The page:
The impact of returns, while virtually inevitable, can be lessened by implementing the right strategies.
The cost of returns to retailers, distributors and manufacturers is significant, encompassing factors such as restocking, transportation, customer service, loss of sales revenue, and other associated expenses. As such, it’s crucial to reduce the cost of returns wherever and whenever possible. But how?
By implementing proactive policies, optimizing your use of technology, rethinking your labor force, creating ways to let your customers help, and – maybe – being a bit tougher, you can lessen the impact of returns on your business.
1. Implement Proactive Policies
It’s vital to implement flexible return policies and to clearly communicate them. Too narrow a return window and you invite distrust and, if the customer does decide to purchase anyway, you risk beginning the sales process on a negative note.
If you are selling a retail product, allow in-store returns – regardless of whether they bought your product online or at your bricks and mortar location. It will make the process less painful for both the customer and you. Plus an added benefit – a replacement purchase is much more likely to happen when returning in-store.
Another important proactive policy is to accurately describe your product and its size(s) and dimensions, and provide a video or multiple clear, high-resolution images. Better, more complete descriptions reduce returns. We’ve all seen the examples of someone finding a great deal on a piece of furniture … only to find out it was dollhouse sized. Look to the example of Amazon, which, for many products, uses a silhouette animation of a person holding the product.
2. Optimize Your Use of Technology
Following up on the importance of clear and accurate product descriptions, using technology to aid in the shopping experience can go a step further. Augmented reality lets customers virtually put your product in their home to see how it fits, literally or figuratively.
Behind the scenes, technology can be used:
- Optimize return receiving and restocking.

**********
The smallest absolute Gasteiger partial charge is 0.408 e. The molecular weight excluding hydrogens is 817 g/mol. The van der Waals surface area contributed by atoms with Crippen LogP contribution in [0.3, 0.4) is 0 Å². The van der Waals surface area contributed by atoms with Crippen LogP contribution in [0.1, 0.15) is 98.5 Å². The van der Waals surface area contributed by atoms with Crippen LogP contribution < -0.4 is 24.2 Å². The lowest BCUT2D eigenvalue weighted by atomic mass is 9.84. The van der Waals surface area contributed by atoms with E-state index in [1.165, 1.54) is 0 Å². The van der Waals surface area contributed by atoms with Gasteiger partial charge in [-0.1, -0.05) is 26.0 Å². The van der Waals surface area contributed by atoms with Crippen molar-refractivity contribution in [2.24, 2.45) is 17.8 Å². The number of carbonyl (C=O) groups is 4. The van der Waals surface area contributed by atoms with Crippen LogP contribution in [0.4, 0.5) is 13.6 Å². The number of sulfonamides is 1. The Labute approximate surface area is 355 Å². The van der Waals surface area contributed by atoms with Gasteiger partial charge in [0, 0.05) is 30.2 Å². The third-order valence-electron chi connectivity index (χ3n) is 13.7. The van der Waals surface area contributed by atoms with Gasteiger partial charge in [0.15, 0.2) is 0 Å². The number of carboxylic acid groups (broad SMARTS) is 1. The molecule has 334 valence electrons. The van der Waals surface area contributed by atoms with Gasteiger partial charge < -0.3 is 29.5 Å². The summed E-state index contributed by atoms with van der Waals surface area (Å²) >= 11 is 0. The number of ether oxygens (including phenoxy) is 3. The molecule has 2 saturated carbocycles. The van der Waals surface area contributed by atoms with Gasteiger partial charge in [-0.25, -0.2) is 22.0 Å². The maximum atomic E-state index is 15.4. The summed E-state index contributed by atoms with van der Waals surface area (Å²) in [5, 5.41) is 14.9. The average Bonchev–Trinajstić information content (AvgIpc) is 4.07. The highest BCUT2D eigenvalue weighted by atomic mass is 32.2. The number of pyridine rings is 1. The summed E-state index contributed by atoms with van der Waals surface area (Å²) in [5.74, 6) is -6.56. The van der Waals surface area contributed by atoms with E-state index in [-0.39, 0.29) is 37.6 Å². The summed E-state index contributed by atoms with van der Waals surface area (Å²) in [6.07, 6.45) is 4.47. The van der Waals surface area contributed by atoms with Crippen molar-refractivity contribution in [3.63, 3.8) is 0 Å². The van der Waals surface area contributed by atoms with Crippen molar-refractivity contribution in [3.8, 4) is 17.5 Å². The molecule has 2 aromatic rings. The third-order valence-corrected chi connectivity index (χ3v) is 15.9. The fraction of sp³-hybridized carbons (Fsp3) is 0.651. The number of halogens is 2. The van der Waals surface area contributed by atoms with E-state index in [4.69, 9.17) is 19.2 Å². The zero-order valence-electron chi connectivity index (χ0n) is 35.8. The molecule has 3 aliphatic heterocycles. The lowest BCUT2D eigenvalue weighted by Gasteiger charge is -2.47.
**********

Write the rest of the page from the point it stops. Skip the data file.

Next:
- Artificial intelligence, big data, and machine learning can track returns and identify conditions or problems that lead to increases in returns – before they happen.
- Inventory and warehouse management systems can streamline the restocking process and speed up resales.
- Customer relationship management systems can track the entire post-sales process, keeping the customer informed of shipment and delivery status, and possibly even deliver post-sale messaging
- Adopting new tech can increase trust and satisfaction, and reduce returns.
3. Create Ways to Let Your Customers Help
Believe it or not, even your customers can help reduce returns. Soliciting and publishing customer ratings and/or reviews can reduce concerns by allowing end users to address things you might not have thought of or chose not to address directly (e.g., “Is Carolina Blue more like navy blue or royal blue?”). Customers often jump at the chance to respond to other purchasers who have questions similar to their own. Providing such a forum creates customer confidence and reduces the load on your customer service team.
Make sure to collect purchaser feedback as well, especially when an item is returned. This will help provide data on the reasons for returns and help to reduce future instances. You also can take this data, along with data from the customer ratings/reviews, and create an FAQ page.
4. Rethink Your Labor Force
A fourth way to reduce the costs of returns is to make some changes within your staff ranks. Make sure marketing and sales staff members are delivering the right messages to the right customers. Selling your product to customers that ultimately will decide it is not right for them just translates into a higher number of returns.
What’s more, you might want to consider partnering with a third-party logistics provider to handle your returns. In many cases, this proves to be a more cost-effective situation.
5. Maybe Be a Bit Tougher
Of course you want your customers to be highly satisfied. In the long run, this can happen when you don’t cater to your customers’ every whim.
For example, take shipping to post office boxes. If you allow that, your return rate will skyrocket. So maybe don’t ship wherever the customer wants. Have limited options that allow them flexibility within your terms.
If you have large, expensive, or perishable products, don’t allow delivery without a signature. And in some scenarios, don’t offer instant refunds and instead wait until the product is returned in re-sellable condition.
Our automation and integration experts can help you streamline your operations to maximize productivity and ridiculously increase your ROI. Let’s talk and take the first step towards future-proofing your e-commerce or distribution operations. Contact an IndPro specialist today to start a discussion. We’re here to help!